Why no special session on gun violence?

  • Ed Mahon

After receiving “direct death threats,” Pittsburgh Mayor Bill Peduto increased his personal security detail, the Associated Press reports. The mayor said the threats came in response to several gun control measures passed in response to the Tree of Life synagogue shooting last October. –Ed Mahon, PA Post reporter

Legislature not expected back until late Sept.

Matt Rourke / Associated Press

Gov. Tom Wolf listens as Pennsylvania lawmakers come together in an unusual joint session to commemorate the victims of the Pittsburgh synagogue attack that killed 11 people last year, Wednesday, April 10, 2019, at the state Capitol in Harrisburg, Pa.

  • In response to this weekend’s mass shootings in Texas and Ohio, state Rep. Kevin Boyle, a Philadelphia Democrat, urged Democratic Gov. Tom Wolf to bring lawmakers back to Harrisburg to focus on gun control measures. Democratic State Reps. Malcolm Kenyatta, Danielle Friel Otten and Brian Sims supported the idea.

  • WITF’s Katie Meyer and I looked into what Wolf, some moderate Republicans and legislative leaders think about a special session.

  • Wolf supports expanded background checks, extreme risk protection orders and a ban on certain weapons. But calling a special session has its limits. “The governor is open to calling a special session if there are commitments to allow votes on critical reforms that will save lives,” Wolf’s press secretary, J.J. Abbott, said. “Without such an agreement, there is no guarantee of action.”

  • Meanwhile, state Rep. Todd Stephens, a Montgomery County Republican, is urging legislative leaders in his party to make gun violence a top priority when lawmakers return for the regular session in September.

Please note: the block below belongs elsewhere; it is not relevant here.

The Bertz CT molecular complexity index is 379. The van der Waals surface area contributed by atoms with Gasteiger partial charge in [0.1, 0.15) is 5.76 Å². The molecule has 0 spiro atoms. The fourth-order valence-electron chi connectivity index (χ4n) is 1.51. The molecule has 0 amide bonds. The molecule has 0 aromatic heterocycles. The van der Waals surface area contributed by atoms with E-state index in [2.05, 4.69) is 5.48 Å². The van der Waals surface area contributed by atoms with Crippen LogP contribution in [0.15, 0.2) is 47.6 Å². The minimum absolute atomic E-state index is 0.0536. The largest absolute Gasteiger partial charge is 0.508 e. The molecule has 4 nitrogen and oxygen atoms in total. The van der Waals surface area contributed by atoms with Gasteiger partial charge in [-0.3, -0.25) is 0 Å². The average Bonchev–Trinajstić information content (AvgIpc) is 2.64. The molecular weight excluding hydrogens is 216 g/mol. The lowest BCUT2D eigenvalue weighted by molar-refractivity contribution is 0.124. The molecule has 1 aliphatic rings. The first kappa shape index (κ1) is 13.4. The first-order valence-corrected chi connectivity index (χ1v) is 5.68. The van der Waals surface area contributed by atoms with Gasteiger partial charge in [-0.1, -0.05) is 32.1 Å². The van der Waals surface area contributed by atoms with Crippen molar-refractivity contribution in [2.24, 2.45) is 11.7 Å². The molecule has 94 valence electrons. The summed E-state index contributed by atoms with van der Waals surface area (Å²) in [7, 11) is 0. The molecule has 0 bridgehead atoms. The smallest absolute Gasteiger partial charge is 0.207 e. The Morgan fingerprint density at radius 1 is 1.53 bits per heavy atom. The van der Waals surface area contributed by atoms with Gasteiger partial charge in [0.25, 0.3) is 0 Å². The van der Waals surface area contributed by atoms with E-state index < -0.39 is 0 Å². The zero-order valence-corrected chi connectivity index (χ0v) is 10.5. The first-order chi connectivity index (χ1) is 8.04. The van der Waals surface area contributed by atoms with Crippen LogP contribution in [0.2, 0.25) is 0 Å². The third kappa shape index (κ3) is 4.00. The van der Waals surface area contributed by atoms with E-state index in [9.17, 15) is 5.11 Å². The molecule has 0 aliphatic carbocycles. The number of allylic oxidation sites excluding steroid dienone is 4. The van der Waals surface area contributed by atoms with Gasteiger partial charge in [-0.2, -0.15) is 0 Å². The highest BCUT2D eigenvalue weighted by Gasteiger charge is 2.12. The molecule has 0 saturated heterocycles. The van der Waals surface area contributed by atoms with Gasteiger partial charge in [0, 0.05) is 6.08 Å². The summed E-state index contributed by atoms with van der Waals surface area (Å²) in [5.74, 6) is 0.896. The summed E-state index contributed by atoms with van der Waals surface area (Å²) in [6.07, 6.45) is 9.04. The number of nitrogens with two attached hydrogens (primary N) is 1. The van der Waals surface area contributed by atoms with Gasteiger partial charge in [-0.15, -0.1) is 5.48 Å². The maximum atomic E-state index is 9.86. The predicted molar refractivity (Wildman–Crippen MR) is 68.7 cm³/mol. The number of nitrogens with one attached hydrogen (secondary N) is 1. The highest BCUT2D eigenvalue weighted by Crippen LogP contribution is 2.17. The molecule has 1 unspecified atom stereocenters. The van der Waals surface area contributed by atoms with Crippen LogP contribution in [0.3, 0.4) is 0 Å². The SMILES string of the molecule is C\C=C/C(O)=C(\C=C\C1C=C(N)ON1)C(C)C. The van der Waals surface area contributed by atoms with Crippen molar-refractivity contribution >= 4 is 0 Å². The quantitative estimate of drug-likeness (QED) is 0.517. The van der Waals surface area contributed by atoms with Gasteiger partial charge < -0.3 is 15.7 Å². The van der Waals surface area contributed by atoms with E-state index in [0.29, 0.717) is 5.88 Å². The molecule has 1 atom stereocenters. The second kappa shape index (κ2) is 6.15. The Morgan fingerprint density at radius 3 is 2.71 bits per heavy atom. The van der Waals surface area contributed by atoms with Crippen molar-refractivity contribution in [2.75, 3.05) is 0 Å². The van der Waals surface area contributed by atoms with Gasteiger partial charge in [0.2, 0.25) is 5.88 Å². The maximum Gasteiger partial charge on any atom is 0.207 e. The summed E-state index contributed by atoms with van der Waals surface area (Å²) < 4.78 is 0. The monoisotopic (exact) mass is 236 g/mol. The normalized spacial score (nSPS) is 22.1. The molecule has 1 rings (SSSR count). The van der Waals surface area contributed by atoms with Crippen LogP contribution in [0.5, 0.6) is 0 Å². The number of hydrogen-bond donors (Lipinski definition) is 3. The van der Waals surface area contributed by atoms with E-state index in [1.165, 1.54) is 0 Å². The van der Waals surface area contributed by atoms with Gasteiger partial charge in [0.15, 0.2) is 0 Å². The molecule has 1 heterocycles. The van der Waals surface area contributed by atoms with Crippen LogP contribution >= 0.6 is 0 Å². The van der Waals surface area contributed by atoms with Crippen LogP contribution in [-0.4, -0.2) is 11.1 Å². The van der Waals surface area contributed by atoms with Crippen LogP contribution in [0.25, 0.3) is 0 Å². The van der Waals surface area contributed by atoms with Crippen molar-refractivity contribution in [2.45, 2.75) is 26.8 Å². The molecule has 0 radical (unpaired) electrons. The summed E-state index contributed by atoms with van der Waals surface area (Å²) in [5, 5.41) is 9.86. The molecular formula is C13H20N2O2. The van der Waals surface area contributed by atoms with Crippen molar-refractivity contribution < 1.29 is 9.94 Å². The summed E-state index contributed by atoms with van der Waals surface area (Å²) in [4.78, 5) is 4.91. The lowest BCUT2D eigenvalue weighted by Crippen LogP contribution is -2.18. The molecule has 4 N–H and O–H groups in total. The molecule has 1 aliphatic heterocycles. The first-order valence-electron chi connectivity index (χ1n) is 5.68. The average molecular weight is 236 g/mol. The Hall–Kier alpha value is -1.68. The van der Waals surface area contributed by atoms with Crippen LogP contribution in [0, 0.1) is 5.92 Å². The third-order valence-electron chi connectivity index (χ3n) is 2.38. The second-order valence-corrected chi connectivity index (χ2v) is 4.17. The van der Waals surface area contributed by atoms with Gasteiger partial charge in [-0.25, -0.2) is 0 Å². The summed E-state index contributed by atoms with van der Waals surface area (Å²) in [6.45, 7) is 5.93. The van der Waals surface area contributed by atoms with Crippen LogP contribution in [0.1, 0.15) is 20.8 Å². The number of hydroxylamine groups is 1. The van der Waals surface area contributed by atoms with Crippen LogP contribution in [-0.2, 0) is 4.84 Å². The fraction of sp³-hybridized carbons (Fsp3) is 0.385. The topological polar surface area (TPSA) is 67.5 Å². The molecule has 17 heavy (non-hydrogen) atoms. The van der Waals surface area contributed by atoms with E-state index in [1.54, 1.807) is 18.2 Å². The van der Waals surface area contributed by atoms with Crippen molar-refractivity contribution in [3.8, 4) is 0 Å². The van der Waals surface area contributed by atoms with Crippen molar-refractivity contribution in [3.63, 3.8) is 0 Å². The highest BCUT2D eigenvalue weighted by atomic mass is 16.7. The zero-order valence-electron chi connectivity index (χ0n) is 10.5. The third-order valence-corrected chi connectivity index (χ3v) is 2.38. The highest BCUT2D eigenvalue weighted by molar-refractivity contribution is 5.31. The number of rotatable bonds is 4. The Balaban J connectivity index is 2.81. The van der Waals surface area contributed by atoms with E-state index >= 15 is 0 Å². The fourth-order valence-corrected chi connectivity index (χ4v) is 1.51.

• Stephens supports extreme risk protection orders, which allow police and family members to petition a judge to temporarily restrict a person’s ability to possess firearms. President Donald Trump endorsed those types of orders in a speech on Monday.

Best of the rest

Rick Bowmer / AP Photo

In this Monday, July 22, 2019, photo, cyberbullying victim Rachel Whalen looks at her phone. Pennsylvania’s Safe2Say Something program received 3,558 tips about bullying in its first six months. 

  • After school shootings in Parkland, Florida, and Santa Fe, Texas, last year, the Pennsylvania Attorney General’s Office and the non-profit group Sandy Hook Promise created an anonymous tip line for schools. Bullying and cyberbullying were the leading reasons people made a report, Avi Wolfman-Arent reports for Keystone Crossroads.

  • Aneri Pattani of The Philadelphia Inquirer spoke with a trauma nurse, a chaplain and other members of a trauma team at Penn Presbyterian Medical Center about their experiences treating gun violence — and the moments that stay with them.

  • Gov. Wolf referred to charter schools as “private,” prompting an objection from the state’s largest organization representing charter schools. PennLive’s Jan Murphy explains the controversy and why Wolf is standing by his statement.


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